In 1728 John Gay pasted together familiar tunes and satirical lyrics in English to (among other things) mock Handelian Italian opera and celebrate humor of the people; The Beggar’s Opera has remained strongly popular ever since. The present production by the ECU School of Music Opera Theater is a happy addition to the many incarnations of the work. Giving credit where due in a production of this magnitude is difficult, so I’ll start with highest praise for everyone by saying you really need to go see and hear this performance before the run is over.

Other than the words and the tunes with unfigured bass, only Gay’s overture survives. Every time Beggar is put on, it is re-worked to some extent; this production is credited as “realized” by Benjamin Britten. It is his opus 43, from 1948, with his own harmonies, somewhat complex and severely dated. They sounded neither eighteenth-century, Victorian, or up-to-date; in short, I felt the Britten was more of a detraction than an addition, albeit excellently played. In spite of the cast’s best efforts at clear diction, their ‘British’ accents and Fletcher’s acoustical complexities rendered the dialog largely impossible to follow, but that is a minor thing in a ballad opera. An important exception was MacHeath’s delivery of a series of truly bawdy double entendres, which were received with much laughter.

John Kramar is Musical Director for these performances while Andrew Crane conducts. Eric Stellrecht provides musical preparation and tenor Daniel Shirley plays MacHeath. All are ECU faculty. The rest of the company is largely from the ECU student body or recent graduates.

ECU’s A. J. Fletcher Recital Hall was an adequate theater; the orchestra was on stage, almost out of sight in a “pit” constructed of screens at the back of the stage; only the horn of the bassoon, the scroll of the bass viol, and the conductor and his stick could be seen, but the orchestral sound was excellent.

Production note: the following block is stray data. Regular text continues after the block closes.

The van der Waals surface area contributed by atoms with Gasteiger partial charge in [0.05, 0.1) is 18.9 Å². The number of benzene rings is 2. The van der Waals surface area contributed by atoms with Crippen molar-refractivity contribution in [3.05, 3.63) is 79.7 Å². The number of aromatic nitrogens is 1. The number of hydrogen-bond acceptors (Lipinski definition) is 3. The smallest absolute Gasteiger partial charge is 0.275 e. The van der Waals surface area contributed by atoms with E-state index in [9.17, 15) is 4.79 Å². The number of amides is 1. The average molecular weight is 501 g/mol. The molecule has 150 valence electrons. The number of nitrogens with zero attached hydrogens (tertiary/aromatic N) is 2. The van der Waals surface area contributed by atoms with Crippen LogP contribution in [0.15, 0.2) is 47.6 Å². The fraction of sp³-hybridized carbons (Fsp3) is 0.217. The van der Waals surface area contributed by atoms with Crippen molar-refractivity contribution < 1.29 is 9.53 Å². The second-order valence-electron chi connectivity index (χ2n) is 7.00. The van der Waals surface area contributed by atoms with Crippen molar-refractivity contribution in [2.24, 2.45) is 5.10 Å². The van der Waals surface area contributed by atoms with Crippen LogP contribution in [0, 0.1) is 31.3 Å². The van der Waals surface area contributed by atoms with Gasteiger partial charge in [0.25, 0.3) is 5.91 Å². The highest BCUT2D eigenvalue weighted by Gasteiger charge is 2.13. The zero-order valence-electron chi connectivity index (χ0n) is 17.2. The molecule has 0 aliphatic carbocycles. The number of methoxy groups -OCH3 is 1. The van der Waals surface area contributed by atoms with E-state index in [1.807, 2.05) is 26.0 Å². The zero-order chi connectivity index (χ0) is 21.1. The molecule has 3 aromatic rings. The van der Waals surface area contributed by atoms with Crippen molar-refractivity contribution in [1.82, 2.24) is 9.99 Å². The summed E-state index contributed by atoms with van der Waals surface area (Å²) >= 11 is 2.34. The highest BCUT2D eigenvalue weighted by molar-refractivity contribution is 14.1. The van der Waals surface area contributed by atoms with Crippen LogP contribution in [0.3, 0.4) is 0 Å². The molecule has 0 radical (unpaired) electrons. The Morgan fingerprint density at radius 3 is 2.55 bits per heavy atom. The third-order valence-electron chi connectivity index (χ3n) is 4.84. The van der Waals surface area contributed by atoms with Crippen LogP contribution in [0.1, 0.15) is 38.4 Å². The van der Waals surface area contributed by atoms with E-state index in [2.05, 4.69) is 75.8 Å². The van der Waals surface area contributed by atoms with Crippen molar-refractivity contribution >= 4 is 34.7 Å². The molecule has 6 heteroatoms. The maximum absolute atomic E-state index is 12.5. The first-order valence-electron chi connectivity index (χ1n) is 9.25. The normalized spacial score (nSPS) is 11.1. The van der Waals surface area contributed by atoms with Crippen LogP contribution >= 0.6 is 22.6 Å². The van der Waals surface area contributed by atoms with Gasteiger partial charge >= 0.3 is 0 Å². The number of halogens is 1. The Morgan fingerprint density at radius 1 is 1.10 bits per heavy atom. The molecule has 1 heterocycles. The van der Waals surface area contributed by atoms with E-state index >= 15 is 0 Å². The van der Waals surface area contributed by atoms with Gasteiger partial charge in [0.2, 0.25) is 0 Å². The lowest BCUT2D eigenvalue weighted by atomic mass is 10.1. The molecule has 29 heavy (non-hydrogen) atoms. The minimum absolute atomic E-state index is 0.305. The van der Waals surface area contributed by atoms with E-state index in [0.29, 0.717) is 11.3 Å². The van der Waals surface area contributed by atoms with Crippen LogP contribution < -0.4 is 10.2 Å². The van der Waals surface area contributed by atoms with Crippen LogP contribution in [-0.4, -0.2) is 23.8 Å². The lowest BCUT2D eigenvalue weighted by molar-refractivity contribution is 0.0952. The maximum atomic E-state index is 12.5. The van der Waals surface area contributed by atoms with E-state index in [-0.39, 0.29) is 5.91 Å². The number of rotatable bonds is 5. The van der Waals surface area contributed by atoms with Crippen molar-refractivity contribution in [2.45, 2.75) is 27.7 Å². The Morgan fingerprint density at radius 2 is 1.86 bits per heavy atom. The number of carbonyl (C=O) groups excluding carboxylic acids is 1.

The star of the show is Daniel Shirley. His glorious voice – unforced, as clear as a bell, devoid of quaver, and truly bel canto – enriched every scene he was in. Other great singing came from Allison Gross/Mrs. Peachum, Julia Becker/Lucky Lockit, Rachel Webb/Polly Peachum, Steven Vinolas/Mr. Peachum, and Trey Scarborough/Mr. Lockit. Special mention for excellence in acting goes to Graham Leonard/Filch; his character is threaded throughout the opera. He deserves another round of applause for his aplomb, poise, dignity under fire, etc., for his appearance in his socks and boxer briefs when he is surprised while offstage with Mrs. Peachum. The entire cast was splendid in their vignettes in the drunken sluttish tavern scenes.

The costumes were elaborate and colorful; the scene was 1895 London. The staging was effective, with minimal props. Stage movements amounted practically to careful choreography, so complicated and effective were the repeated passing and repassing in the action scenes. The lighting was mostly effective in contributing to the mood of Peachum’s den, a tavern, and Newgate prison. Although it was totally plausible that all these low-rent hussies should screech all their spoken lines, it was tiresome and made them hard to understand. Screeching aside, this is a rip-snorting good production; try to see it. See the sidebar for details of the next two performances.